Governance Domain (EDM)
Stakeholder needs are evaluated by identifying and agreeing on objectives to be achieved, which is directed by prioritization and are also monitored for performance against objectives.
Evaluate, Direct and Monitor (EDM):
- EDM01 Ensure Governance Framework Setting and Maintenance
- EDM02 Ensure Benefits Delivery
- EDM03 Ensure Risk Optimization
- EDM04 Ensure Resource Optimization
- EDM05 Ensure Stakeholder Transparency
Management Domains (PBRM):
“Management plans, builds, runs, and monitors” activities in alignment with the direction set by the governance to achieve the enterprise objectives.
Align, Plan and Organize (APO):
The “Align, Planning and Organization” domain covers the use of information and technology and how best it can be used in a company to help achieve the company’s goals and objectives. Organizational and infrastructural aspects are highlighted to achieve optimal results and benefits from the use of IT can be generated.
- APO01 Manage the IT Management Framework
- APO02 Manage Strategy
- APO03 Manage Enterprise Architecture
- APO04 Manage Innovation
- APO05 Manage Portfolio
- APO06 Manage Budget and Costs
- APO07 Manage Human Relations
- APO08 Manage Relationships
- APO09 Manage Service Agreements
- APO10 Manage Suppliers
- APO11 Manage Quality
- APO12 Manage Risk
- APO13 Manage Security
Build, Acquire and Implement (BAI):
The “Build, Acquire and Implement” domain covers identifying IT requirements, acquiring the technology, and implementing it within the company’s current business processes.
- BAI01 Manage Programs and Projects
- BAI02 Manage Requirements Definition
- BAI03 Manage Solutions Identification and Build
- BAI04 Manage Availability and Capacity
- BAI05 Manage Organizational Change Enablement
- BAI06 Manage Changes
- BAI07 Manage Changes Acceptance and Transitioning
- BAI08 Manage Knowledge
- BAI09 Manage Assets
- BAI10 Manage Configuration
Deliver, Service and Support (DSS)
The “Deliver, Service and Support” domain focuses on the delivery aspects of the IT environment. It covers areas such as the execution of the applications within the IT system and its results, as well as, the support processes that enable the effective and efficient execution of these IT systems.
- DSS01 Manage Operations
- DSS02 Manage Service Requests and Incidents
- DSS03 Manage Problems
- DSS04 Manage Continuity
- DSS05 Manage Security Services
- DSS06 Manage Business Process Controls
Monitor, Evaluate and Assess (MEA)
The company’s strategy in assessing its needs and if its IT system still meets the objectives is covered by the “Monitor, Evaluate and Assess” domain. Regulatory requirements are also taken into consideration. Monitoring also covers the issue of an independent assessment of the effectiveness of IT system in its ability to meet business objectives and the company’s control processes by internal and external auditors.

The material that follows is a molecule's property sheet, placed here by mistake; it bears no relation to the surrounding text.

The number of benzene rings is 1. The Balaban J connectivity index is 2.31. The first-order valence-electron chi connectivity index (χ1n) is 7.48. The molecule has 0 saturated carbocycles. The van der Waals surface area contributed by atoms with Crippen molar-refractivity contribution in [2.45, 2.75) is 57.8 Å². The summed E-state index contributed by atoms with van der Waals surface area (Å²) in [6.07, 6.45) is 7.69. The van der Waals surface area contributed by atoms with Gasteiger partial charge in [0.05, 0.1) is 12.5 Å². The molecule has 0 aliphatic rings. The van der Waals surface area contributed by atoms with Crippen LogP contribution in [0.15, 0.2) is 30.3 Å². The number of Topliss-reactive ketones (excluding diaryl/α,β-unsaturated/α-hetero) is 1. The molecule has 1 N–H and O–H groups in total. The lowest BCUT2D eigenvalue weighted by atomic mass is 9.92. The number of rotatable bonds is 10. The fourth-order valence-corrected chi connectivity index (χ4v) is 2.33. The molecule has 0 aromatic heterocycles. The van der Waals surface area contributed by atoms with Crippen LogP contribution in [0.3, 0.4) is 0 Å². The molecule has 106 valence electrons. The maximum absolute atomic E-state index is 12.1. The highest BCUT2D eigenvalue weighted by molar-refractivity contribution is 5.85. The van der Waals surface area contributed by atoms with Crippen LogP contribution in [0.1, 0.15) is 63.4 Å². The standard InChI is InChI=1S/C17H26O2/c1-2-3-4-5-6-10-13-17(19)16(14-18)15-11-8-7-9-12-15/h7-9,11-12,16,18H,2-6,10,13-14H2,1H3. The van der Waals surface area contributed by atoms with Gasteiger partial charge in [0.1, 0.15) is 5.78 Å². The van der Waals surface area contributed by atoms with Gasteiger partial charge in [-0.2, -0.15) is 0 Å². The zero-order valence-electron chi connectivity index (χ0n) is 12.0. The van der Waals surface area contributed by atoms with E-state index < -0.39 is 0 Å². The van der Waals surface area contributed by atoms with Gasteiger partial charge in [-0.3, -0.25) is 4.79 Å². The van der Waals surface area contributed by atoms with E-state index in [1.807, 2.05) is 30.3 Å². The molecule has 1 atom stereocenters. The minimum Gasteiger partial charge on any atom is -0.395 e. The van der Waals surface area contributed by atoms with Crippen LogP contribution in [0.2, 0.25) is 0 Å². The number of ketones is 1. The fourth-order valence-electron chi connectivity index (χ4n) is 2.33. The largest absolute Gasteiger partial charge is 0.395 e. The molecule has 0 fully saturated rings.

- MEA01 Monitor, Evaluate and Assess Performance and Conformance
- MEA02 Monitor, Evaluate and Asses the System of Internal Control
- MEA03 Evaluate and Assess Compliance with External Requirements
Conclusion and benefits of COBIT:
The aim of the COBIT framework is to optimize the business IT structure. All aspects of COBIT 5 are in line with the responsibility areas of plan, build, run and monitor. It acts as an integrator of these different guidance materials, summarizing key objectives under one umbrella framework that links the proven practice models with governance and business requirements. Implementing COBIT processes in a company can create value through effective governance, management enterprise information and IT assets. Business user satisfaction can be created with IT engagement and services by enabling business objectives.
It is important to note that COBIT is a generic framework to manage IT processes and internal controls and must not be treated as a prescriptive standard. Therefore, COBIT key themes must be tailored to the specific governance needs of the company. The organization needs to have a good understanding of the governance controls for IT risks and, more importantly, a firm commitment from its top management. Otherwise, the business alignment of IT risks will not be achievable.
Sideinfo: This 37 COBIT 5 processes can be set in contrast with the 26 ITIL 2011 processes which are orderd in five modules (SS – Service Strategy, SD – Service Design, ST -Service Transition, SO – Service Operation, CSI – Continual Service Improvement).